I hope that the Minister is not saying that people of working age should not receive benefits? Is that what he is saying? Is he saying that people of working age should be discouraged from opening a Post Office card account because it would make it easier to get benefits? Of course he is not. The point at issue is that the Government and the Secretary of State denied that they were making it more difficult to open a Post Office card account, but it is clear from the memo that that process is being made more difficult. Besides, if Post Office Ltd. says that it takes 20 steps to open a Post Office card account, is it not difficult? Of course it is.
It is fair to say that many pensioners have chosen Post Office card accounts. Three million have done so, as the Government's amendment to our motion states. I have no doubt that the Minister will quote that number in his response, but the question is: how many more people would have chosen the account if the Government had made the process more simple? There are no grounds to congratulate the Government on card take-up. On the contrary, I congratulate those pensioners who, despite all the hurdles and obstacles that the Government have put in their way, have been able to open the account. It is they whom we should congratulate.
The Secretary of State for Trade and Industry became remarkably aggressive about our many concerns in the last debate. Our claims were described as "complete nonsense" and "absurd".
Yet, in the past few months, we have discovered that the Government have, very belatedly, started to take some steps to improve the Post Office card account process. A written answer from the Department for Work and Pensions, dated as recently as
"We have already made some improvements to the Post Office card account process where real problems have been identified and continue to closely monitor its operation. We want to make further changes which would include less form-filling and a straightforward process for customers getting account details back to DWP via their postmaster."—[Hansard, 7 June 2004; Vol. 422, c. 84W.]
At last, there is an admission that our concerns were justified. We—and the vulnerable constituents whom we serve—must be grateful for very small mercies. Yet this has taken two years to put right. Even now, Postwatch says that the changes are not as extensive as it would have liked and that they do not tackle the large backlog of applicants who are stuck in the application process.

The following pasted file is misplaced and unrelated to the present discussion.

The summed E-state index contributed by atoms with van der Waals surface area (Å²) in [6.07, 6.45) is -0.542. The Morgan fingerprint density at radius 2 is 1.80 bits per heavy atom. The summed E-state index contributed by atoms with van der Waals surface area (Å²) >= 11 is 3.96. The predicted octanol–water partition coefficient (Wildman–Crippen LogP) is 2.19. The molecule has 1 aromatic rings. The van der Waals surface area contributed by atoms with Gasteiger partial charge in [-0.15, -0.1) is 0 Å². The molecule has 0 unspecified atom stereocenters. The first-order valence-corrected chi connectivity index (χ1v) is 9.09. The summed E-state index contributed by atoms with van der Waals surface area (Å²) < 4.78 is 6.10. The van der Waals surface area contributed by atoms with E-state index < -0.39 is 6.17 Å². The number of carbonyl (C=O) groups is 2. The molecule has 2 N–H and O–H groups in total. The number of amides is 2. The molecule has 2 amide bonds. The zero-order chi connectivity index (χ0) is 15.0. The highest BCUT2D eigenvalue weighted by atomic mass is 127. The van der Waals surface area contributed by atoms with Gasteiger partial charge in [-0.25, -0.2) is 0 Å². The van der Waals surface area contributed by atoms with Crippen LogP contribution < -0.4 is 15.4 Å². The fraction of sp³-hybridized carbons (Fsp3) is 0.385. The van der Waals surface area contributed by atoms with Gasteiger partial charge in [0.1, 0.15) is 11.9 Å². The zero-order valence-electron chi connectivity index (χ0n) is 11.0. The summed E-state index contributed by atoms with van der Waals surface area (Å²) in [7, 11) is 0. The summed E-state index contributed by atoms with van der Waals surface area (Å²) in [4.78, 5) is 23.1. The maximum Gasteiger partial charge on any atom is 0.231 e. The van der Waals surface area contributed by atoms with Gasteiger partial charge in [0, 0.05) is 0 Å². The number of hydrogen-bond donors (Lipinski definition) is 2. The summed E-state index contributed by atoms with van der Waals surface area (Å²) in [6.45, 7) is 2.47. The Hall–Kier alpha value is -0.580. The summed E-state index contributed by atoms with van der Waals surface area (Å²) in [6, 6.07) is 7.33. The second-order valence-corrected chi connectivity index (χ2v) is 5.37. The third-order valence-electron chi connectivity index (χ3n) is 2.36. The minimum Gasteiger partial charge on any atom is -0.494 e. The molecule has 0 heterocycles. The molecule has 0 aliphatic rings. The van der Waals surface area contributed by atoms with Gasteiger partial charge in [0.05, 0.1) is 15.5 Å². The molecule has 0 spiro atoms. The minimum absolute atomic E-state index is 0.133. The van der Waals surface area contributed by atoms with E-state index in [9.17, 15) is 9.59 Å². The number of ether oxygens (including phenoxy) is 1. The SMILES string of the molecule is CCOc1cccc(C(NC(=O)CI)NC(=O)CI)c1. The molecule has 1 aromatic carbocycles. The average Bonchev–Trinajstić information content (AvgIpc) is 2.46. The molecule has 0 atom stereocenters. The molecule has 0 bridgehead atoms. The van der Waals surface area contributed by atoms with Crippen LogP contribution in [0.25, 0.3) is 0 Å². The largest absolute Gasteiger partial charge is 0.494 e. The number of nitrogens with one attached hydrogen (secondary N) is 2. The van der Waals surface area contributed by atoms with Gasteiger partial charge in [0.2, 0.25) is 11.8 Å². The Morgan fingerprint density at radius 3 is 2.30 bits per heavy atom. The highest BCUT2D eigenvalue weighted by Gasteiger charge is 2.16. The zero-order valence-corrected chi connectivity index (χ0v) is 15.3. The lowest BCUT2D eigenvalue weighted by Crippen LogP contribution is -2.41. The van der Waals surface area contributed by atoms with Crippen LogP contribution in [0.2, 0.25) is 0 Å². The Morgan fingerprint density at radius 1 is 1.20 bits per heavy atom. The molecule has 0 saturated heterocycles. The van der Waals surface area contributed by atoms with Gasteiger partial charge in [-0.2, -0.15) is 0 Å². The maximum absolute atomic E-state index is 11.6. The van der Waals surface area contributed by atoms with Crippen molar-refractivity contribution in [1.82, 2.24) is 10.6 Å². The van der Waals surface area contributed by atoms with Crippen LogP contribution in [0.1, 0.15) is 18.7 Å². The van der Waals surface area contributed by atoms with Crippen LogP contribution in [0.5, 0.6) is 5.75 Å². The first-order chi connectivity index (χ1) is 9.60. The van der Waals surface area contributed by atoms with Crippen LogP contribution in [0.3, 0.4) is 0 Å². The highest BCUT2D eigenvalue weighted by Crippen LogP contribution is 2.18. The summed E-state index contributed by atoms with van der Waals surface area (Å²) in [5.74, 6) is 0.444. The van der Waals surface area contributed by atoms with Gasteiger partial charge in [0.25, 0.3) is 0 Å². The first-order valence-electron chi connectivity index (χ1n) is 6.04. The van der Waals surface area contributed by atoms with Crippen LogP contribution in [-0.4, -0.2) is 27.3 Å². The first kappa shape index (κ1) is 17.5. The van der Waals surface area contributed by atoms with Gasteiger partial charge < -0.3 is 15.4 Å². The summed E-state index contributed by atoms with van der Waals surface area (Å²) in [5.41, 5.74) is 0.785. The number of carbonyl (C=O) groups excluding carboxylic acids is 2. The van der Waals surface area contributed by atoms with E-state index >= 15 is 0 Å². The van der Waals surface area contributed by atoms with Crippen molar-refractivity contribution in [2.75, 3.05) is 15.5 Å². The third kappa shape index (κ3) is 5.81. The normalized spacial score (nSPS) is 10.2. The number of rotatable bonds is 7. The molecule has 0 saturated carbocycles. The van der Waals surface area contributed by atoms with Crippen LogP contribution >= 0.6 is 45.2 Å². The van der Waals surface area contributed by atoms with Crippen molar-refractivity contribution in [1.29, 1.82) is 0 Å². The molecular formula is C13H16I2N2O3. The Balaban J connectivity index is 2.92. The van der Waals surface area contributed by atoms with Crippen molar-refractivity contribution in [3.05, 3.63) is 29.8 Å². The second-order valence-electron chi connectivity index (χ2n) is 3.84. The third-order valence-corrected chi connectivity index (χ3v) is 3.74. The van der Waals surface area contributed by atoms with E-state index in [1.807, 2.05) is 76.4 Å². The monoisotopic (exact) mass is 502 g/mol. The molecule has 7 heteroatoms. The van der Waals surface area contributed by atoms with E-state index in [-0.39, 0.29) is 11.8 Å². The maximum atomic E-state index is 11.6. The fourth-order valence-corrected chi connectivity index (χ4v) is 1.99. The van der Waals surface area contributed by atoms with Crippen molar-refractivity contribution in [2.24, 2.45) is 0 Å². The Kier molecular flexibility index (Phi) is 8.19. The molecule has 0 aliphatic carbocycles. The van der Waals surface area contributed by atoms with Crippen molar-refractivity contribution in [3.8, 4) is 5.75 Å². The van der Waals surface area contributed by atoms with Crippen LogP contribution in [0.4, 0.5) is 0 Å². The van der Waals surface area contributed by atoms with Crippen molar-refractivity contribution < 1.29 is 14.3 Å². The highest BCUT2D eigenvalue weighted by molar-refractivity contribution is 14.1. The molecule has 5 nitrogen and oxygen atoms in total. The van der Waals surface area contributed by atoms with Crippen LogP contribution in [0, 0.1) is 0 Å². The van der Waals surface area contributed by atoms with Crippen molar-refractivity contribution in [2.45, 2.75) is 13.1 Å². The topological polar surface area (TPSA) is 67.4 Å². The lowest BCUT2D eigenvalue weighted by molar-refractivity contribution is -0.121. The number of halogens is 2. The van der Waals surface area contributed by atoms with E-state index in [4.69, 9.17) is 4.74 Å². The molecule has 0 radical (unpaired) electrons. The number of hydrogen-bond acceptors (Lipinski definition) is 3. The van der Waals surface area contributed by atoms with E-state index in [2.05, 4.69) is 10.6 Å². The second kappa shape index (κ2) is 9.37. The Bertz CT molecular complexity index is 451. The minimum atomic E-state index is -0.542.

Finally, I want to ask specific questions of the Minister. We welcome the exceptions service, under which cheques are issued to recipients of benefits, but the Government must do all that they can to publicise it. What steps are being taken to ensure that such publicity will happen? The cheque-based system is vulnerable to periods of disruption such as postal strikes, or even first-class post delivery. What contingency arrangements are in place to ensure that people will continue to receive their benefits in such circumstances? I look forward to the Minister's response.
So there we have it. I suspect that the Government do care about the vulnerable; I suspect that they do care about the elderly; I suspect that they do care about businesses that use the Post Office. But it is what the Government achieve, and what they deliver with taxpayers' money, that will count in the end.
The Prime Minister said that 2001 would be the year of delivery. That died a quiet death. With a million truants on our streets, a million people waiting for hospital appointments and a million illegal asylum seekers in our country, and with the north-south and rich-poor divides becoming even greater, there has been no delivery. In 2004, we have had the year of non-delivery—non-delivery of Britain's mail.
I beg to move, To leave out from "House" to the end of the Question, and to add instead thereof:
"supports the Government's strategy for a viable Post Office network;
welcomes the delivery by Royal Mail of 93 per cent. of first class letters the next day in the first half of 2003–04;
shares the Government's disappointment over the drop in performance since then, which rightly falls short of customers' expectations;
calls on Royal Mail and the unions to work together to improve the quality of service;
notes that the closure of any post office is regrettable but supports the Government's view that, without rationalisation, unplanned closures would continue, leaving damaging gaps in the network;
supports the Government's commitment to ensure that at least 95 per cent. of the urban population will live within one mile of their nearest post office;
supports the Government's commitment to ensure funding of rural post offices until at least 2006;
welcomes the changes to the urban reinvention consultation process and the extension of the consultation process from four to six weeks;
supports the Government's move to Direct Payment and welcomes the fact that already more than half of customers are getting their benefits, pensions and tax credits paid straight into accounts, of which 3.2 million are Post Office card accounts;
notes that the Opposition wasted millions of pounds of taxpayers' money on the Benefit Payment Card scheme;
supports the facility for those who cannot be paid through an account, particularly the most vulnerable older people, to receive a cheque payment;
and recognises that change was needed and congratulates the Government for its strong, decisive action."
I am delighted to have an opportunity to debate postal services and the post office network.
No one disputes that the Post Office is a business that has had its problems. Just two years ago, Royal Mail was losing over £1 million every working day. It lost more than half a billion pounds in the financial year 2002–03, the year after the one mentioned by Michael Fabricant. But last year, as the hon. Gentleman said, it made a profit—a small profit, it is true, but constituting an unmistakable sign that the business is being turned around, that the Government's policy is working and that the customers of the Post Office can look forward to big improvements. As the hon. Gentleman said, that is a considerable achievement, and it is to his credit that he acknowledged it.